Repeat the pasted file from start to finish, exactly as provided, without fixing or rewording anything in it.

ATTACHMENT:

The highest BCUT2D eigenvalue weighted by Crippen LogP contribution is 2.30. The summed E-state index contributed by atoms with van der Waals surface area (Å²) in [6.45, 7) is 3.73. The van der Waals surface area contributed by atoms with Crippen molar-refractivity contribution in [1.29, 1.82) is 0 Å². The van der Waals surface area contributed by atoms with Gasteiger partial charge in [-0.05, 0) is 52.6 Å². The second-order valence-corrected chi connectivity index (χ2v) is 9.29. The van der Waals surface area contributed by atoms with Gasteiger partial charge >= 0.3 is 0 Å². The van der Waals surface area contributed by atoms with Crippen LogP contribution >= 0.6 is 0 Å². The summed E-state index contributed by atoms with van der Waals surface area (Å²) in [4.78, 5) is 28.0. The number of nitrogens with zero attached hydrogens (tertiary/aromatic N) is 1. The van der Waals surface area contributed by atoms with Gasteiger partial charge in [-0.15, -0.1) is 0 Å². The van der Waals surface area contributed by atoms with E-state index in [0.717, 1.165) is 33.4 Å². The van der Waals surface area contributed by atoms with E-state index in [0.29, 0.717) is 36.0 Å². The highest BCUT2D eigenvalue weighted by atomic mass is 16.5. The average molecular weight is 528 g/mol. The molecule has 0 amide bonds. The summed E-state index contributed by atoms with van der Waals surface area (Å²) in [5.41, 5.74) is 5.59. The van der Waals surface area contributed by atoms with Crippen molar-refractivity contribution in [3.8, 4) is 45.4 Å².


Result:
The highest BCUT2D eigenvalue weighted by Crippen LogP contribution is 2.30. The summed E-state index contributed by atoms with van der Waals surface area (Å²) in [6.45, 7) is 3.73. The van der Waals surface area contributed by atoms with Crippen molar-refractivity contribution in [1.29, 1.82) is 0 Å². The van der Waals surface area contributed by atoms with Gasteiger partial charge in [-0.05, 0) is 52.6 Å². The second-order valence-corrected chi connectivity index (χ2v) is 9.29. The van der Waals surface area contributed by atoms with Gasteiger partial charge >= 0.3 is 0 Å². The van der Waals surface area contributed by atoms with Crippen LogP contribution >= 0.6 is 0 Å². The summed E-state index contributed by atoms with van der Waals surface area (Å²) in [4.78, 5) is 28.0. The number of nitrogens with zero attached hydrogens (tertiary/aromatic N) is 1. The van der Waals surface area contributed by atoms with Gasteiger partial charge in [-0.15, -0.1) is 0 Å². The van der Waals surface area contributed by atoms with E-state index in [0.717, 1.165) is 33.4 Å². The van der Waals surface area contributed by atoms with E-state index in [0.29, 0.717) is 36.0 Å². The highest BCUT2D eigenvalue weighted by atomic mass is 16.5. The average molecular weight is 528 g/mol. The molecule has 0 amide bonds. The summed E-state index contributed by atoms with van der Waals surface area (Å²) in [5.41, 5.74) is 5.59. The van der Waals surface area contributed by atoms with Crippen molar-refractivity contribution in [3.8, 4) is 45.4 Å².